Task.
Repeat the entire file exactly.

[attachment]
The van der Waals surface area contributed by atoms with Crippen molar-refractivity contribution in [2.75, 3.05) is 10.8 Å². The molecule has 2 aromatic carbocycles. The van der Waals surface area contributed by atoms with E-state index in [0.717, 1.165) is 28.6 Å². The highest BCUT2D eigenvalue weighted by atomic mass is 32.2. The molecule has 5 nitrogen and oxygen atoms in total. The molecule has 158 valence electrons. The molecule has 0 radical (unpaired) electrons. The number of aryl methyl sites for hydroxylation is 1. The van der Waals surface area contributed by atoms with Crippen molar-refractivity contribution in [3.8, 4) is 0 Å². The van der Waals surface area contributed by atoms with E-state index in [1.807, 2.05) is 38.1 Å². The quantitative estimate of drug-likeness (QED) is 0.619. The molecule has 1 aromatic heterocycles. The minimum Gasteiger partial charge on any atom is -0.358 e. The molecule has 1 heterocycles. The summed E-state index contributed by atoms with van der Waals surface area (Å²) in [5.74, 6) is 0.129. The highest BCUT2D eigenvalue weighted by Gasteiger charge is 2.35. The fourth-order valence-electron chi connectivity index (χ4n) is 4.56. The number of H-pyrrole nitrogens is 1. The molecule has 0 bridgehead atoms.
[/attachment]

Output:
The van der Waals surface area contributed by atoms with Crippen molar-refractivity contribution in [2.75, 3.05) is 10.8 Å². The molecule has 2 aromatic carbocycles. The van der Waals surface area contributed by atoms with E-state index in [0.717, 1.165) is 28.6 Å². The highest BCUT2D eigenvalue weighted by atomic mass is 32.2. The molecule has 5 nitrogen and oxygen atoms in total. The molecule has 158 valence electrons. The molecule has 0 radical (unpaired) electrons. The number of aryl methyl sites for hydroxylation is 1. The van der Waals surface area contributed by atoms with Crippen molar-refractivity contribution in [3.8, 4) is 0 Å². The van der Waals surface area contributed by atoms with E-state index in [1.807, 2.05) is 38.1 Å². The quantitative estimate of drug-likeness (QED) is 0.619. The molecule has 1 aromatic heterocycles. The minimum Gasteiger partial charge on any atom is -0.358 e. The molecule has 1 heterocycles. The summed E-state index contributed by atoms with van der Waals surface area (Å²) in [5.74, 6) is 0.129. The highest BCUT2D eigenvalue weighted by Gasteiger charge is 2.35. The fourth-order valence-electron chi connectivity index (χ4n) is 4.56. The number of H-pyrrole nitrogens is 1. The molecule has 0 bridgehead atoms.